SpaceX founder, CEO and CTO Elon Musk in a Dec. 5 statement called the Air Force’s decision a “vote of confidence.” Retiring Lockheed chairman and CEO Robert Stevens poked fun at SpaceX’s inexperience. He said ULA has launched satellites on 66 consecutive missions. SpaceX has two in a row. Stevens said at a Dec. 14 Bloomberg Government breakfast in Washington.

Responding to Stevens, Musk said in an e-mailed statement that “all of SpaceX’s Falcon 9 missions have reached orbit and completed all primary mission objectives.”

On the cost issue, Musk said: “The fundamental reason SpaceX’s rockets are lower cost and more powerful is that our technology is significantly more advanced than that of the Lockheed-Boeing rockets, which were designed last century.”

 

 




All of this week's top headlines to your email every Friday.


 
 

 

Headlines May 20, 2015

News: Top secret X-37B space plane blasts off on fourth mission - One of the most mysterious craft ever to go into orbit blasted off on a top secret mission this morning.   Business: R&D budget request rises for U.S. Special Operations - The leadership of U.S. Special Operations Command said the force and its acquisitions –...
 
 

News Briefs May 20, 2015

North Korea ‘many years’ from developing submarine missile A top U.S. military officer says North Korea is many years away from being able to launch ballistic missiles from a submarine. But vice chairman of the U.S. Joint Chiefs of Staff, Adm. James Winnefeld, said May 19 such missiles could eventually present a hard-to-detect danger to...
 
 
Boeing photograph

Boeing-upgraded French AWACS take flight

Boeing photograph A French AWACS aircraft patrols the skies as part of a routine mission. The French AWACS fleet is in the midst of the Mid-Life Upgrade that modernizes the capabilities on board. Initial operating capability of...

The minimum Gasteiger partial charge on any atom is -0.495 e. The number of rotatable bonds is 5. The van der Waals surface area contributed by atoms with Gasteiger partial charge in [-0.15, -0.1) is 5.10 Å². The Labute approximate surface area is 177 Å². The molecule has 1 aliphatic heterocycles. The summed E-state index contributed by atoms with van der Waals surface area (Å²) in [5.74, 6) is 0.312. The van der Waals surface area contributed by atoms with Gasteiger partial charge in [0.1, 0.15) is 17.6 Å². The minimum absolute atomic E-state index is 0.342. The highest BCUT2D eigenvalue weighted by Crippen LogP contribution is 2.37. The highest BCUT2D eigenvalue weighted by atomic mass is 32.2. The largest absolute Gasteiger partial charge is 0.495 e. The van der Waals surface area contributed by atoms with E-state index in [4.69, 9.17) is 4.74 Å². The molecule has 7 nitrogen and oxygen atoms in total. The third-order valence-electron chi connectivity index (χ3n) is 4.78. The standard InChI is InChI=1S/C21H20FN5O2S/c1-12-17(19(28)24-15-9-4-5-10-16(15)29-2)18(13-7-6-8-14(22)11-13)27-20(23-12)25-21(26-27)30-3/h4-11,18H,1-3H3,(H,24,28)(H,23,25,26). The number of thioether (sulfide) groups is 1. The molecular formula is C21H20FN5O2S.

CAE photograph

MH-60R FMS team supports Royal Australian Navy

CAE photograph A military representative ìfliesî the MH-60R Seahawk tactical operational flight trainer over Sydney, Australia, during a recent simulation event. In February, the Royal Australian Navy procured a trainer, simi...
 
 
boeing-E4B

Boeing returns Air Force E-4B aircraft to service ahead of schedule

Boeing recently completed maintenance on a U.S. Air Force E-4B advanced airborne command post earlier than planned, enabling the Air Force to quickly return the vital aircraft to operational service. It was the first E-4B servi...
 
 
Photograph by Linda KC Reynolds

Olympic Athletes make it special for everyone

A Special Olympics athlete is presented a medal by TSgt. Roger Rouse, assistant NCOIC at F-35 Avionics. More than 300 athletes and 80 military personnel participated in the event at Palmdale High School. Sincerely appreciated, ...
 




0 Comments


Be the first to comment!


Leave a Reply

Your email address will not be published. Required fields are marked *

You may use these HTML tags and attributes: <a href="" title=""> <abbr title=""> <acronym title=""> <b> <blockquote cite=""> <cite> <code> <del datetime=""> <em> <i> <q cite=""> <strike> <strong>